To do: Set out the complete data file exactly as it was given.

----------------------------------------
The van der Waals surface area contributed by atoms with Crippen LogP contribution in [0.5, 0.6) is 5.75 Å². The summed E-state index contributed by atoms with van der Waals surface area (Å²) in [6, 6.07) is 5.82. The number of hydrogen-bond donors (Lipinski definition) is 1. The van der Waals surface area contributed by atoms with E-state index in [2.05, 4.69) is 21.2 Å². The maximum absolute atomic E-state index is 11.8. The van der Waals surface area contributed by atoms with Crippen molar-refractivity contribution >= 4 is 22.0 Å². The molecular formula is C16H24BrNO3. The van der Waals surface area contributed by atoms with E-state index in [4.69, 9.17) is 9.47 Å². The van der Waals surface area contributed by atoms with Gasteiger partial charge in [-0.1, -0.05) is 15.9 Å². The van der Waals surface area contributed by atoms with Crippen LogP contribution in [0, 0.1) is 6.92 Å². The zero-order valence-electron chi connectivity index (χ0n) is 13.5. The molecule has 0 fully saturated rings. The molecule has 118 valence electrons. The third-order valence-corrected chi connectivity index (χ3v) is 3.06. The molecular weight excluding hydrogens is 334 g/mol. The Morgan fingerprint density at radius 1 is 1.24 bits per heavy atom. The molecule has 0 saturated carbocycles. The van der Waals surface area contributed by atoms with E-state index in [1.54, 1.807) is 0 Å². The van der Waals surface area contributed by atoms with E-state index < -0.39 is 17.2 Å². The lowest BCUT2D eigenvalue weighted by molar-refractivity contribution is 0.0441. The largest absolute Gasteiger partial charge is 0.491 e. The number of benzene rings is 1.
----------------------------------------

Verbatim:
The van der Waals surface area contributed by atoms with Crippen LogP contribution in [0.5, 0.6) is 5.75 Å². The summed E-state index contributed by atoms with van der Waals surface area (Å²) in [6, 6.07) is 5.82. The number of hydrogen-bond donors (Lipinski definition) is 1. The van der Waals surface area contributed by atoms with E-state index in [2.05, 4.69) is 21.2 Å². The maximum absolute atomic E-state index is 11.8. The van der Waals surface area contributed by atoms with Crippen molar-refractivity contribution >= 4 is 22.0 Å². The molecular formula is C16H24BrNO3. The van der Waals surface area contributed by atoms with E-state index in [4.69, 9.17) is 9.47 Å². The van der Waals surface area contributed by atoms with Gasteiger partial charge in [-0.1, -0.05) is 15.9 Å². The van der Waals surface area contributed by atoms with Crippen LogP contribution in [0, 0.1) is 6.92 Å². The zero-order valence-electron chi connectivity index (χ0n) is 13.5. The molecule has 0 fully saturated rings. The molecule has 118 valence electrons. The third-order valence-corrected chi connectivity index (χ3v) is 3.06. The molecular weight excluding hydrogens is 334 g/mol. The Morgan fingerprint density at radius 1 is 1.24 bits per heavy atom. The molecule has 0 saturated carbocycles. The van der Waals surface area contributed by atoms with E-state index in [1.54, 1.807) is 0 Å². The van der Waals surface area contributed by atoms with E-state index < -0.39 is 17.2 Å². The lowest BCUT2D eigenvalue weighted by molar-refractivity contribution is 0.0441. The largest absolute Gasteiger partial charge is 0.491 e. The number of benzene rings is 1.